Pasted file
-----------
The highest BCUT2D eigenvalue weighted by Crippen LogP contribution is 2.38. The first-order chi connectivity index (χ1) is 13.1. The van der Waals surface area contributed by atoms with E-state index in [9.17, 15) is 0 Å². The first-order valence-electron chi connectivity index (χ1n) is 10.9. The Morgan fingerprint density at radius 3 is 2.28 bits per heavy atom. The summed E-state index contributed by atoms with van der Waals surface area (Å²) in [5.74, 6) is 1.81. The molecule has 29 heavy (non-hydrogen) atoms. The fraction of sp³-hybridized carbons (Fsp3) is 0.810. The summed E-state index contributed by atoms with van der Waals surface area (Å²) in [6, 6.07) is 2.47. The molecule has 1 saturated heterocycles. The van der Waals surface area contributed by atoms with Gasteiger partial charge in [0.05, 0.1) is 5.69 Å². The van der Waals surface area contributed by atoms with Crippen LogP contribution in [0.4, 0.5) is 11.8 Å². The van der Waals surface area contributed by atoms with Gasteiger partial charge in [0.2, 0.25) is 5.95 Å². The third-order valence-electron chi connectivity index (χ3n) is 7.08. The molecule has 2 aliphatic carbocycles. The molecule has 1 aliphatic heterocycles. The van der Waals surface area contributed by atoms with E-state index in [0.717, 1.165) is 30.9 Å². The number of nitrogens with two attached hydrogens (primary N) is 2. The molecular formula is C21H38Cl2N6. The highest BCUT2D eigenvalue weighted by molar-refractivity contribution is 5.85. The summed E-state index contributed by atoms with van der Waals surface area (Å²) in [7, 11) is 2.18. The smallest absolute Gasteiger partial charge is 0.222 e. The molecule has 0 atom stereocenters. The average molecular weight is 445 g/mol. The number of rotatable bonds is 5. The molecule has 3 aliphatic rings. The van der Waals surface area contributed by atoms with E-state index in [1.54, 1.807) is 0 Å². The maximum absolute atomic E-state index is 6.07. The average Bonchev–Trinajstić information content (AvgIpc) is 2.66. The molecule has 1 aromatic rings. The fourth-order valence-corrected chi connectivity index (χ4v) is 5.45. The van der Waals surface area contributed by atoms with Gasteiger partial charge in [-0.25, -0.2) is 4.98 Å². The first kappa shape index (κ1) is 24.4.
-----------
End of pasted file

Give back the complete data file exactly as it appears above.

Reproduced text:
The highest BCUT2D eigenvalue weighted by Crippen LogP contribution is 2.38. The first-order chi connectivity index (χ1) is 13.1. The van der Waals surface area contributed by atoms with E-state index in [9.17, 15) is 0 Å². The first-order valence-electron chi connectivity index (χ1n) is 10.9. The Morgan fingerprint density at radius 3 is 2.28 bits per heavy atom. The summed E-state index contributed by atoms with van der Waals surface area (Å²) in [5.74, 6) is 1.81. The molecule has 29 heavy (non-hydrogen) atoms. The fraction of sp³-hybridized carbons (Fsp3) is 0.810. The summed E-state index contributed by atoms with van der Waals surface area (Å²) in [6, 6.07) is 2.47. The molecule has 1 saturated heterocycles. The van der Waals surface area contributed by atoms with Gasteiger partial charge in [0.05, 0.1) is 5.69 Å². The van der Waals surface area contributed by atoms with Crippen LogP contribution in [0.4, 0.5) is 11.8 Å². The van der Waals surface area contributed by atoms with Gasteiger partial charge in [0.2, 0.25) is 5.95 Å². The third-order valence-electron chi connectivity index (χ3n) is 7.08. The molecule has 2 aliphatic carbocycles. The molecule has 1 aliphatic heterocycles. The van der Waals surface area contributed by atoms with E-state index in [0.717, 1.165) is 30.9 Å². The number of nitrogens with two attached hydrogens (primary N) is 2. The molecular formula is C21H38Cl2N6. The highest BCUT2D eigenvalue weighted by molar-refractivity contribution is 5.85. The summed E-state index contributed by atoms with van der Waals surface area (Å²) in [7, 11) is 2.18. The smallest absolute Gasteiger partial charge is 0.222 e. The molecule has 0 atom stereocenters. The average molecular weight is 445 g/mol. The number of rotatable bonds is 5. The molecule has 3 aliphatic rings. The van der Waals surface area contributed by atoms with E-state index in [1.54, 1.807) is 0 Å². The maximum absolute atomic E-state index is 6.07. The average Bonchev–Trinajstić information content (AvgIpc) is 2.66. The molecule has 1 aromatic rings. The fourth-order valence-corrected chi connectivity index (χ4v) is 5.45. The van der Waals surface area contributed by atoms with Gasteiger partial charge in [-0.25, -0.2) is 4.98 Å². The first kappa shape index (κ1) is 24.4.